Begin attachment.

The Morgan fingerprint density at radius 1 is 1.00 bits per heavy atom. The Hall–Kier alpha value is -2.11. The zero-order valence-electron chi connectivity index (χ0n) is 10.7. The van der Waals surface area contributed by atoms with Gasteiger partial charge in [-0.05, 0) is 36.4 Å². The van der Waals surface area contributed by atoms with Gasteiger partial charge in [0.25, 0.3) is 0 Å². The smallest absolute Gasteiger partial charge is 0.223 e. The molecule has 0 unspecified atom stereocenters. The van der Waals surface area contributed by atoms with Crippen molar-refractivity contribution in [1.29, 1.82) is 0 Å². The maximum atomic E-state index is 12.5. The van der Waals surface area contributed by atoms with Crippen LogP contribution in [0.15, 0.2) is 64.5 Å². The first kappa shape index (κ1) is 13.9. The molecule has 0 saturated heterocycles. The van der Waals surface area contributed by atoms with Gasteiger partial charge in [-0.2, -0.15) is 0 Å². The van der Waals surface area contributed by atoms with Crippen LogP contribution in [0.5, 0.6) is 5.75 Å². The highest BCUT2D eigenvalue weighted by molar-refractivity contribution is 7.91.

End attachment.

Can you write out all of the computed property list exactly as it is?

The Morgan fingerprint density at radius 1 is 1.00 bits per heavy atom. The Hall–Kier alpha value is -2.11. The zero-order valence-electron chi connectivity index (χ0n) is 10.7. The van der Waals surface area contributed by atoms with Gasteiger partial charge in [-0.05, 0) is 36.4 Å². The van der Waals surface area contributed by atoms with Gasteiger partial charge in [0.25, 0.3) is 0 Å². The smallest absolute Gasteiger partial charge is 0.223 e. The molecule has 0 unspecified atom stereocenters. The van der Waals surface area contributed by atoms with Crippen molar-refractivity contribution in [1.29, 1.82) is 0 Å². The maximum atomic E-state index is 12.5. The van der Waals surface area contributed by atoms with Crippen LogP contribution in [0.15, 0.2) is 64.5 Å². The first kappa shape index (κ1) is 13.9. The molecule has 0 saturated heterocycles. The van der Waals surface area contributed by atoms with Gasteiger partial charge in [-0.2, -0.15) is 0 Å². The van der Waals surface area contributed by atoms with Crippen LogP contribution in [0.5, 0.6) is 5.75 Å². The highest BCUT2D eigenvalue weighted by molar-refractivity contribution is 7.91.